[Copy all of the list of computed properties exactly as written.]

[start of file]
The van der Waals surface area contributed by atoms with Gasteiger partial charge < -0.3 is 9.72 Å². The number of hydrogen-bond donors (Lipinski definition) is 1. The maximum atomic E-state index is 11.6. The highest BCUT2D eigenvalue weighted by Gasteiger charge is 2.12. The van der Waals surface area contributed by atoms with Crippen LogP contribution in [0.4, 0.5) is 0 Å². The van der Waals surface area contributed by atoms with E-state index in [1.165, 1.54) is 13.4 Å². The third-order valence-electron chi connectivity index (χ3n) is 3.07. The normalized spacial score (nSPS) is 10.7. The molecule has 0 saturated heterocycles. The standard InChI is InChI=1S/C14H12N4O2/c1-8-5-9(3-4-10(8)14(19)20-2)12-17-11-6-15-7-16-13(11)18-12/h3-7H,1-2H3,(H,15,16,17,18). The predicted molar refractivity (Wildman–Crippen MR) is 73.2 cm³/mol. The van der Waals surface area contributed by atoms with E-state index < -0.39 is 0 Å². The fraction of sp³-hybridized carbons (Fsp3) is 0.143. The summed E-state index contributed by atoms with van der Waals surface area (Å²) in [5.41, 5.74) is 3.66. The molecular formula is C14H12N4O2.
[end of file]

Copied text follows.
The van der Waals surface area contributed by atoms with Gasteiger partial charge < -0.3 is 9.72 Å². The number of hydrogen-bond donors (Lipinski definition) is 1. The maximum atomic E-state index is 11.6. The highest BCUT2D eigenvalue weighted by Gasteiger charge is 2.12. The van der Waals surface area contributed by atoms with Crippen LogP contribution in [0.4, 0.5) is 0 Å². The van der Waals surface area contributed by atoms with E-state index in [1.165, 1.54) is 13.4 Å². The third-order valence-electron chi connectivity index (χ3n) is 3.07. The normalized spacial score (nSPS) is 10.7. The molecule has 0 saturated heterocycles. The standard InChI is InChI=1S/C14H12N4O2/c1-8-5-9(3-4-10(8)14(19)20-2)12-17-11-6-15-7-16-13(11)18-12/h3-7H,1-2H3,(H,15,16,17,18). The predicted molar refractivity (Wildman–Crippen MR) is 73.2 cm³/mol. The van der Waals surface area contributed by atoms with E-state index < -0.39 is 0 Å². The fraction of sp³-hybridized carbons (Fsp3) is 0.143. The summed E-state index contributed by atoms with van der Waals surface area (Å²) in [5.41, 5.74) is 3.66. The molecular formula is C14H12N4O2.